The systems proposed by Eisenstadt et al. (2020); Hasan et al. (2020); and Abid et al. (2022) use Ethereum, which has recurring financial implications and issues with transaction speed.

MediLinker, proposed by Harrell et al. (2022), is the closest to the proposed work. This app considers six types of patient records to be shared as credentials. This app has multiple points of human intervention where the user has to enter their medical record, which is validated by the receptionist of the medical firm to start with credential creation. In our work, the user selects the appropriate record from the trustworthy PHR and forwards it to the issuer, and no data need to be manually entered on the user’s or issuer’s side.

Our work stands apart in the option of PHR integration and flexibility of using any medical document as the credential. In order to have credentials created, the schema for credentials should be defined in the public ledger, and once it is done, any health document can be converted to a credential. Since the data comes through a trustable PHR, credential issuance is easier as it has a trust guarantee.

Although our solution is demonstrated as an extension of MediTrans, it can be extended to any PHR solution as the SSI solution is added as a plugin to the PHR or existing EHR that can be accessed via a mobile/web app. A comparison of existing works with the Health Passport is shown in Table 4.


TABLE 4. Comparison of the performance of the Health Passport with the state of the art.

8 Conclusion and future directions

This paper presents the design of an SSI blockchain-based Health Passport integrated with the PHR that helps in health credential management. The solution is flexible so that it can be integrated with any PHR such that any health record can be converted to a credential as required. The governance authority has to define the corresponding schema in the public ledger. The user selectively discloses the information required to build the VC from the PHR and is assured privacy as verification can be carried out with minimal disclosure of private information to the verifier. The blockchain backbone helps in assuring trustworthiness and unforgeability of credentials. Thus, adding a Health Passport to the PHR helps in giving the user a one-stop location to deal with all their health-related requirements. In this work, we have demonstrated the feasibility of the Health Passport by building and analyzing the proof of concept. As a future work, we are exploring the option of building the Health Passport as a decentralized application on top of the OntoChain Framework (Papaioannou and Stamoulis, 2022).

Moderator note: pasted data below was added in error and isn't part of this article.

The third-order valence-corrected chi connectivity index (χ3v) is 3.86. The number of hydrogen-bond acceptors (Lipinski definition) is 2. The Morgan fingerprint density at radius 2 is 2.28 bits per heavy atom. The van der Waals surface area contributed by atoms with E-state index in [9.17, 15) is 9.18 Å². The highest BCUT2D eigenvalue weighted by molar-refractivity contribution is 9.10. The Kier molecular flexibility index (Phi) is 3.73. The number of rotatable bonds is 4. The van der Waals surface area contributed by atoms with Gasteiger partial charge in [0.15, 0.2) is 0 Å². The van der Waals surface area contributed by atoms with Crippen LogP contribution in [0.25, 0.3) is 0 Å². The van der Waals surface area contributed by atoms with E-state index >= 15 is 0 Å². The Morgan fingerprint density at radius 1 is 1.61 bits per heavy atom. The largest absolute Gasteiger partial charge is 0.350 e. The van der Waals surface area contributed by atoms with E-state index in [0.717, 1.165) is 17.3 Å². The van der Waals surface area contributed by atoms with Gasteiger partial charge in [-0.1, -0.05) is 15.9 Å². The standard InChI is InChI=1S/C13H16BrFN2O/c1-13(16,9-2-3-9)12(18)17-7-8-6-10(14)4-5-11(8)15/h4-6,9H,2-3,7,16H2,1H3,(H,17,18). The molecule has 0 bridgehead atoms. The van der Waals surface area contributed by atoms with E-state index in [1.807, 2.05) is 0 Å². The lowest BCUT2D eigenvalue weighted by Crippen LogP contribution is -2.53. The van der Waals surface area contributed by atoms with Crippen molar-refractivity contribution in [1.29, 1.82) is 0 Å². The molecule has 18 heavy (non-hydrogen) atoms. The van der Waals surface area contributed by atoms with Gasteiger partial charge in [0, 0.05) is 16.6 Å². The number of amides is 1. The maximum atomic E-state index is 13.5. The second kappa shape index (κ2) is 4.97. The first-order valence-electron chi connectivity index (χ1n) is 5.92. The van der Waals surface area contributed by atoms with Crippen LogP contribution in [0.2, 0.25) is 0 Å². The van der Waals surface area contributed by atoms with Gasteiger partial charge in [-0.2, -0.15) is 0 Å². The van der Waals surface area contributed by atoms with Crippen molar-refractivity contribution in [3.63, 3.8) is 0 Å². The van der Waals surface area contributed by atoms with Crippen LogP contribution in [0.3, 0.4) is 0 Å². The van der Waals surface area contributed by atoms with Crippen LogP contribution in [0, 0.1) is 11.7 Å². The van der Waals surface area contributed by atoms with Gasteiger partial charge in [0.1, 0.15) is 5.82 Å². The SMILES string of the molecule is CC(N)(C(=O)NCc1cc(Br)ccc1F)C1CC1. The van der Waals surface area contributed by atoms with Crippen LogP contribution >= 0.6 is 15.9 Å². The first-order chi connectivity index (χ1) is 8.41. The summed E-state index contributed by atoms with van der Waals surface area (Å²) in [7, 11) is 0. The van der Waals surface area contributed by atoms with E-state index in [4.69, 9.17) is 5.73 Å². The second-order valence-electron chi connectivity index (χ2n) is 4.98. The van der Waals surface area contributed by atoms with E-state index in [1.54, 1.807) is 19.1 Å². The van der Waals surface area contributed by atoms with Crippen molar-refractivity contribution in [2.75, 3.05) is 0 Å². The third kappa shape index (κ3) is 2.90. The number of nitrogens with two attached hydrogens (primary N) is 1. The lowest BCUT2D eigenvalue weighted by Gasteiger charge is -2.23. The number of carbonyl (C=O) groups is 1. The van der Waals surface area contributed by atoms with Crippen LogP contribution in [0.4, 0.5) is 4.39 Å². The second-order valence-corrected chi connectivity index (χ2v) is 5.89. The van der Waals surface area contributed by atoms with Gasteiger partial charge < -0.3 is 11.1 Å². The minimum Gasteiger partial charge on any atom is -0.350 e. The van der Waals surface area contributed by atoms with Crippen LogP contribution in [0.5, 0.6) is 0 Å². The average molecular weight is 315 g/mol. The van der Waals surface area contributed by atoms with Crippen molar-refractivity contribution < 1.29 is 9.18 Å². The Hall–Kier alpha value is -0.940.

Data availability statement

The original contributions presented in the study are included in the article/Supplementary Material. Further inquiries can be directed to the corresponding author.

Author contributions

All authors listed have made a substantial, direct, and intellectual contribution to the work and approved it for publication.

Conflict of interest

The authors declare that the research was conducted in the absence of any commercial or financial relationships that could be construed as a potential conflict of interest.

Publisher’s note

All claims expressed in this article are solely those of the authors and do not necessarily represent those of their affiliated organizations, or those of the publisher, the editors, and the reviewers. Any product that may be evaluated in this article, or claim that may be made by its manufacturer, is not guaranteed or endorsed by the publisher.


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Keywords: blockchain technology, decentralization, self-sovereign identity (SSI), verifiable credentials (VCs), zero-knowledge proof (ZKP)

Citation: George M and Chacko AM (2023) Health Passport: A blockchain-based PHR-integrated self-sovereign identity system. Front. Blockchain 6:1075083. doi: 10.3389/fbloc.2023.1075083

Received: 20 October 2022; Accepted: 24 February 2023;
Published: 13 March 2023.

Edited by:

Tin-Chih Toly Chen, National Yang Ming Chiao Tung University, Taiwan

Reviewed by:

Alex Butean, Lucian Blaga University of Sibiu, Romania
Yu Cheng Wang, Chaoyang University of Technology, Taiwan

Copyright © 2023 George and Chacko. This is an open-access article distributed under the terms of the Creative Commons Attribution License (CC BY). The use, distribution or reproduction in other forums is permitted, provided the original author(s) and the copyright owner(s) are credited and that the original publication in this journal is cited, in accordance with accepted academic practice. No use, distribution or reproduction is permitted which does not comply with these terms.

*Correspondence: Merlin George,